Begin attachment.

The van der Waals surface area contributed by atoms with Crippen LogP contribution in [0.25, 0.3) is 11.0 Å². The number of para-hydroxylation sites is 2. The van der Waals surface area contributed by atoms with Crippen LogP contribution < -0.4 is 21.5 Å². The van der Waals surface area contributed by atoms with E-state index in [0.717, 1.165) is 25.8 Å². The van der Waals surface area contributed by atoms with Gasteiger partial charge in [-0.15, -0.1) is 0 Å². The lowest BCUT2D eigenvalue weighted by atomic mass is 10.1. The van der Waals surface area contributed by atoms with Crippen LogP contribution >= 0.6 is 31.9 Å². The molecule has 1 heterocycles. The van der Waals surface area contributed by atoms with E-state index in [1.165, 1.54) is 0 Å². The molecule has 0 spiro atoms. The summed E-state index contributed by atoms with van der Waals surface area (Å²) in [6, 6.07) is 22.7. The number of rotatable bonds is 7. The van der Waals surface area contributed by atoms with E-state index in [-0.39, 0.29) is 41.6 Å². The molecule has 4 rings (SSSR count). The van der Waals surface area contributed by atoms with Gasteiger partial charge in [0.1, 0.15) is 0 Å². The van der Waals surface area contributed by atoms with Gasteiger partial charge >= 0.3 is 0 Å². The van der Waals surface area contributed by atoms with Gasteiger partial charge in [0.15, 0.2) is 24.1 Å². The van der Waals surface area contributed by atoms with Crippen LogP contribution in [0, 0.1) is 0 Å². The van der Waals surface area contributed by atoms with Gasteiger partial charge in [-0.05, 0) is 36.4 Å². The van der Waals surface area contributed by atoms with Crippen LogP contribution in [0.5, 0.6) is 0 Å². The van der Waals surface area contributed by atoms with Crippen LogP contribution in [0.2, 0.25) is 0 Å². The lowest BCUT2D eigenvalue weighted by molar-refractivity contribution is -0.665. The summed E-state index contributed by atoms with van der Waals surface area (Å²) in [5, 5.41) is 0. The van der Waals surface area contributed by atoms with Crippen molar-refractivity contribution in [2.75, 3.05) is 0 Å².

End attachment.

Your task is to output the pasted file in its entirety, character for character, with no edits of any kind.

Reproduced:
The van der Waals surface area contributed by atoms with Crippen LogP contribution in [0.25, 0.3) is 11.0 Å². The number of para-hydroxylation sites is 2. The van der Waals surface area contributed by atoms with Crippen LogP contribution < -0.4 is 21.5 Å². The van der Waals surface area contributed by atoms with E-state index in [0.717, 1.165) is 25.8 Å². The van der Waals surface area contributed by atoms with Gasteiger partial charge in [-0.15, -0.1) is 0 Å². The lowest BCUT2D eigenvalue weighted by atomic mass is 10.1. The van der Waals surface area contributed by atoms with Crippen LogP contribution >= 0.6 is 31.9 Å². The molecule has 1 heterocycles. The van der Waals surface area contributed by atoms with E-state index in [1.165, 1.54) is 0 Å². The molecule has 0 spiro atoms. The summed E-state index contributed by atoms with van der Waals surface area (Å²) in [6, 6.07) is 22.7. The number of rotatable bonds is 7. The van der Waals surface area contributed by atoms with E-state index in [-0.39, 0.29) is 41.6 Å². The molecule has 4 rings (SSSR count). The van der Waals surface area contributed by atoms with Gasteiger partial charge in [0.1, 0.15) is 0 Å². The van der Waals surface area contributed by atoms with Gasteiger partial charge >= 0.3 is 0 Å². The van der Waals surface area contributed by atoms with Gasteiger partial charge in [0.15, 0.2) is 24.1 Å². The van der Waals surface area contributed by atoms with Crippen LogP contribution in [0, 0.1) is 0 Å². The van der Waals surface area contributed by atoms with Gasteiger partial charge in [-0.05, 0) is 36.4 Å². The van der Waals surface area contributed by atoms with Crippen LogP contribution in [0.5, 0.6) is 0 Å². The van der Waals surface area contributed by atoms with Crippen LogP contribution in [0.2, 0.25) is 0 Å². The lowest BCUT2D eigenvalue weighted by molar-refractivity contribution is -0.665. The summed E-state index contributed by atoms with van der Waals surface area (Å²) in [5, 5.41) is 0. The van der Waals surface area contributed by atoms with Crippen molar-refractivity contribution in [2.75, 3.05) is 0 Å².